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The Apprentice Returns

Michael Bernick
Former California Employment Development Department Director and author, The Autism Job Club (2015, with R. Holden)

apprenticeshipThis week, the Board of Governors of the California Community Colleges will be asked to approve more than $16 million in California Apprenticeship Initiative (CAI) projects to expand apprenticeship presence and enrollment in California. The CAI is part of the broader California investment in expanding apprenticeships, the largest state investment in the nation. It is timely to ask: Why have apprenticeships not had wider use in California over the past four decades? What might be expected from the new CAI?

The apprenticeship concept is a popular one, across the political spectrum. It evokes images of a pre-industrial economy, in which workers learn on the job, while producing goods that are needed (real work). It calls forth Walt Whitman’s celebration of America singing in work: the carpenter, the mason, the boatman, the shoemaker.

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Finally Prop 1 Funds Are Being Spent but Not a Dime For Storage

Assemblyman Jim Patterson
Assembly Member Jim Patterson represents the 23rd District, which includes portions of Fresno and Tulare counties.

Last week, the first projects that will be funded by Proposition 1 were announced by the California Department of Fish and Wildlife.

In the 23rd Assembly District, River Partners was awarded more than $2 million for “Invasive Species Management” along the San Joaquin River. This project requires the removal of weeds along the river, the re-planting of new native species and the installation of sprinklers to water those new plants for three years. Spending money for sprinklers on the San Joaquin River doesn’t get us any new water.

Equally concerning is the $500,000 that will be spent in the Sierra National Forest for a “Meadows Restoration Project” by a group called Trout Unlimited.

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Legislature Plans To Close Entrance To Public, Provide Lobbyists Special Access

John Hrabe
Writer and Communications Strategist

Though it brands itself as “the people’s house,” the California State Capitol will soon become less accessible to the public, while continuing to provide lobbyists with “special access.”

Beginning February 1, the California state Legislature intends to convert its east entrance from public to “employee and lobbyist only,” according to an internal security memo from the Joint Rules Committee obtained by CalWatchdog.com.

“The East door to the Capitol will be designated an ’employee and lobbyist only (with ID)’entrance,” the January 14 memo from the Joint Rules Committee states. “Entry into the Capitol from the North and South doors will still be available, however, only the East door will provide an expedited entry.”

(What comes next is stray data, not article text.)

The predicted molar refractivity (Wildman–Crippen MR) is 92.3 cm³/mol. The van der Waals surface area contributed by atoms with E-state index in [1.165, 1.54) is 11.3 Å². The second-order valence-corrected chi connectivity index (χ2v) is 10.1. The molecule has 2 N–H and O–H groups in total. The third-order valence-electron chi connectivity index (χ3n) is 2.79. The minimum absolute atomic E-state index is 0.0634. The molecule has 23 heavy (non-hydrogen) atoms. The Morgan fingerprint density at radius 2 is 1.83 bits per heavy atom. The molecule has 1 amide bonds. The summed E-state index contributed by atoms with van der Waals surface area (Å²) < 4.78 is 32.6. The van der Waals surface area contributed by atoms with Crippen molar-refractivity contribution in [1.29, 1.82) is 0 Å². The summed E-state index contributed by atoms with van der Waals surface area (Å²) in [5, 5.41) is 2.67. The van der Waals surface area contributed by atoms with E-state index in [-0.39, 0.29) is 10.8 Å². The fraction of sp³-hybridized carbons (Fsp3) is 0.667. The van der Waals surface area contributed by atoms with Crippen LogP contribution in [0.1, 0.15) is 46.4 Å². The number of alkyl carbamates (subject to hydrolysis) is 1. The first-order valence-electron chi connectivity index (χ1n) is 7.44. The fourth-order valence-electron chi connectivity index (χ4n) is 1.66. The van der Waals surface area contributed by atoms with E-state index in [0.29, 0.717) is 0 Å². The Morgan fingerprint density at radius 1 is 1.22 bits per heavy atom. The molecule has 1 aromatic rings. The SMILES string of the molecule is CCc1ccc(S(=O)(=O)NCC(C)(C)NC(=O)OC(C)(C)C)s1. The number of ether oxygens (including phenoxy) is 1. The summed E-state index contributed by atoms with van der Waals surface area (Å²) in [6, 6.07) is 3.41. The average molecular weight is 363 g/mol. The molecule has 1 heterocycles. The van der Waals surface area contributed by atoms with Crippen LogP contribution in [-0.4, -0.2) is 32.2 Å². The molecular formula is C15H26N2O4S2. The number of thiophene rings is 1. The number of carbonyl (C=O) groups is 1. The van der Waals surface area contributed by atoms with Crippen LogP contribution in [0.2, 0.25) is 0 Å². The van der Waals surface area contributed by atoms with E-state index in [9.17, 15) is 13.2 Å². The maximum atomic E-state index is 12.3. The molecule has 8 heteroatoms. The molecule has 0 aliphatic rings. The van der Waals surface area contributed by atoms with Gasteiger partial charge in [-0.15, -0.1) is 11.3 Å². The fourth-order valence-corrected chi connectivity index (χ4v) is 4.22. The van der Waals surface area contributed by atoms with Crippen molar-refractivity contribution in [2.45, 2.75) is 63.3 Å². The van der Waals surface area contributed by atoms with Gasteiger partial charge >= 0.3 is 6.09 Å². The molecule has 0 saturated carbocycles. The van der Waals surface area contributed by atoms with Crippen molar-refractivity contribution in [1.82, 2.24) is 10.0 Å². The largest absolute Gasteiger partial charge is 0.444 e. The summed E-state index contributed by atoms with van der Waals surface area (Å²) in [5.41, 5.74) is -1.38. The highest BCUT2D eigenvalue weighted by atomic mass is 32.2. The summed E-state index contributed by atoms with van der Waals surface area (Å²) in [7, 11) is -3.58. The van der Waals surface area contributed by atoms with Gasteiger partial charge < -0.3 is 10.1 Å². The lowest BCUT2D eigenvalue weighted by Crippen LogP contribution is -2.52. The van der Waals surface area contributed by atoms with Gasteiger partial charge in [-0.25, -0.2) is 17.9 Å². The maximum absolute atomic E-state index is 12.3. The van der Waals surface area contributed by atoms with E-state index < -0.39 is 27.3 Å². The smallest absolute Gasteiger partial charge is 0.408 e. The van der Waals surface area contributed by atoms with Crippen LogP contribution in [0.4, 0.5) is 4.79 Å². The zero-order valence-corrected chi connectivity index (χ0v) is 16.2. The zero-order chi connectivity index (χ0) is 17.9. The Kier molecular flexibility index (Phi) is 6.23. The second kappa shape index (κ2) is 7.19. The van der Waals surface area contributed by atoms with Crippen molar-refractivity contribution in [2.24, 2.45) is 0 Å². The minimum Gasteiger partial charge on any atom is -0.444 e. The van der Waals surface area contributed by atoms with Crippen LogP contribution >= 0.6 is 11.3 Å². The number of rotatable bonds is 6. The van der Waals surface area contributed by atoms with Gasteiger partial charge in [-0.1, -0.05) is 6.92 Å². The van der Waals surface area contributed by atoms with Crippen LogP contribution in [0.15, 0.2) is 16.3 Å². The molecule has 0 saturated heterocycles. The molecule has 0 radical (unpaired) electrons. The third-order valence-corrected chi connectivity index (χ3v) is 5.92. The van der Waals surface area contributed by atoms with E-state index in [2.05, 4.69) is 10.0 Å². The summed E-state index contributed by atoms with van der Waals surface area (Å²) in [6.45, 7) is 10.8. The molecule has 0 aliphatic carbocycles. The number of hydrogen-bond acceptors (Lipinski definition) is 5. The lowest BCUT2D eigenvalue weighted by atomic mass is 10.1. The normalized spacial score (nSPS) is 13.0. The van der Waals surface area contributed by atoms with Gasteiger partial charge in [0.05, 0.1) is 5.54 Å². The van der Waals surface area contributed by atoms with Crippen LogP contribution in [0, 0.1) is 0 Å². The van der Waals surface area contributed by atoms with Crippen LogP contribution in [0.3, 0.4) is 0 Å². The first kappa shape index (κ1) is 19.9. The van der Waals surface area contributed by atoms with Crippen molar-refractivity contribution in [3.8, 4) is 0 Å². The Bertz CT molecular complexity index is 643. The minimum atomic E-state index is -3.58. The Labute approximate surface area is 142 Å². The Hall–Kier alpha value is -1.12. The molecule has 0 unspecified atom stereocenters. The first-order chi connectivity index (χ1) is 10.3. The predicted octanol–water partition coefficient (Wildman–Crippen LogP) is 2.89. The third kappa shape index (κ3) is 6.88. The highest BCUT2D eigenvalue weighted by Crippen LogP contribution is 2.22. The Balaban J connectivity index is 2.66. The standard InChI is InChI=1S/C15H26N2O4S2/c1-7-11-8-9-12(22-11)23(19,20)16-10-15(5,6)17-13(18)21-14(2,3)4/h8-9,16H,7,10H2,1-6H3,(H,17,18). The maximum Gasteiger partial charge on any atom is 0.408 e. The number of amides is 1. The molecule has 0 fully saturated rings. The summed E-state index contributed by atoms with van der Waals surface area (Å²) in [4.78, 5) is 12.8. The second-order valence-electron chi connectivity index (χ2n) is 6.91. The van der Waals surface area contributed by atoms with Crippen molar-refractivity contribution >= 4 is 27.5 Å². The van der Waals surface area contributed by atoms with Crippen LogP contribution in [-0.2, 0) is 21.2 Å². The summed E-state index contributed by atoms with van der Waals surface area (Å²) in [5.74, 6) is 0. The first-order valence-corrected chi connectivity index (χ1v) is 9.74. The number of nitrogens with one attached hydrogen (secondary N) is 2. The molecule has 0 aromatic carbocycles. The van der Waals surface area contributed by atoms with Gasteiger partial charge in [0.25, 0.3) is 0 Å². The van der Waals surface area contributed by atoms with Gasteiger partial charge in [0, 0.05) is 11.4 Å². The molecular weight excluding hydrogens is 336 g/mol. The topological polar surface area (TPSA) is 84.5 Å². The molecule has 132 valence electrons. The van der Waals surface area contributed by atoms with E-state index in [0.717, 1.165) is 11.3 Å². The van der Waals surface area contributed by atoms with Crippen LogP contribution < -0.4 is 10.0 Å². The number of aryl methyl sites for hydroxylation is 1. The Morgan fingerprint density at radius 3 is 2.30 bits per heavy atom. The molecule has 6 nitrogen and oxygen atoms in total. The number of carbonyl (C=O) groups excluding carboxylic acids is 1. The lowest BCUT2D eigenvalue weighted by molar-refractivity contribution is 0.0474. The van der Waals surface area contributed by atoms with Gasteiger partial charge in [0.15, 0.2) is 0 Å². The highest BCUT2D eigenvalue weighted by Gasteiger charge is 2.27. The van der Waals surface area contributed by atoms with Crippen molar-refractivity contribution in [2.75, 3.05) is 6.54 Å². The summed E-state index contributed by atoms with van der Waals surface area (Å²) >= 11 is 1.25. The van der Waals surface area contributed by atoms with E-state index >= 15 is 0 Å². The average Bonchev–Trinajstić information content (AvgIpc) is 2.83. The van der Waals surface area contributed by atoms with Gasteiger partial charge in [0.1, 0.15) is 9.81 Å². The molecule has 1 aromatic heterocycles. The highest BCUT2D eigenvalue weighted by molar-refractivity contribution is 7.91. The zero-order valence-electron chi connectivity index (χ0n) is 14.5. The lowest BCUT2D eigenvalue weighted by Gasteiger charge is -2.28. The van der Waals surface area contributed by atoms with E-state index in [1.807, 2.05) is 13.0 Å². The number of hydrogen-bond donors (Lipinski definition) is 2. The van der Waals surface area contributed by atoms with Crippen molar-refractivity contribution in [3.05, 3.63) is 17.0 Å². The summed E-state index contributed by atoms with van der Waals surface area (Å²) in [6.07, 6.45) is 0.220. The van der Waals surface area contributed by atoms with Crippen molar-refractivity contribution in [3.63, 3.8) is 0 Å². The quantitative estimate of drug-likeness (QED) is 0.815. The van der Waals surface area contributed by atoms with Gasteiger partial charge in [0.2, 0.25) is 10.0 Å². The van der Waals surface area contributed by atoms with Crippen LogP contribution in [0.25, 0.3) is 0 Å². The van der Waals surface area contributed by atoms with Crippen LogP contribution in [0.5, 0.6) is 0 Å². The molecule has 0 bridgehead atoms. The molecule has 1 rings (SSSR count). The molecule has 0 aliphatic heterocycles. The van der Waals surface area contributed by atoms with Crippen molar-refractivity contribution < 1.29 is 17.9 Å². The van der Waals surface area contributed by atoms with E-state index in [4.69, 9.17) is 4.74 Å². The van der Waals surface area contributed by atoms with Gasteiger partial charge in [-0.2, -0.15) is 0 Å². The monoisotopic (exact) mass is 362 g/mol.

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Commemorating Martin Luther King Jr.

Fox and Hounds Daily Editors
 

This space has annually honored the memory of Martin Luther King Jr. on his designated holiday and we do so again.

Originally published at Zocalo Public Square are examples of Los Angeles street art honoring Dr. King. The photographer is  Camilo José Vergaraa New York-based sociologist and photographer who photographs the same urban locations over time to document changing communities. His web site is Camilojosevergara.com.

Below are two examples of the Dr. King LA street art. For more go to Zocalo Public Square.

Zocalo MLK

Zocalo MLK2

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The Fear Factor Dominates Campaign Rhetoric

Sherry Bebitch Jeffe & Doug Jeffe
Sherry Bebitch Jeffe, Professor of the Practice of Public Policy Communication, Sol Price School of Public Policy and Doug Jeffe, Communications and Public Affairs Strategist

President Franklin Roosevelt famously said “We have nothing to fear, but fear itself”. Unfortunately, fear has emerged as the predominant motivating factor in this cycle’s presidential campaign.   Whether the issue is terrorism, illegal immigration, foreign competition, gun violence, climate change or the economy, all of the candidates–for both parties’ Presidential nominations–are touting themselves as the only option for heading off national disaster.

Donald Trump is riding on fear of Muslims, Mexicans and China. Ted Cruz is stoking fear of Washington. Bernie Sanders is campaigning on fear of Wall Street and billionaires. Hilary Clinton is pushing fear of the Republican candidates—and of guns. Substantive proposals are being submerged in a sea of venom and dread. As South Carolina’s Republican Gov. Nikki Haley put it in her response to President Obama’s State of the Union address, “During anxious times, it can be tempting to follow the siren call of the angriest voices.”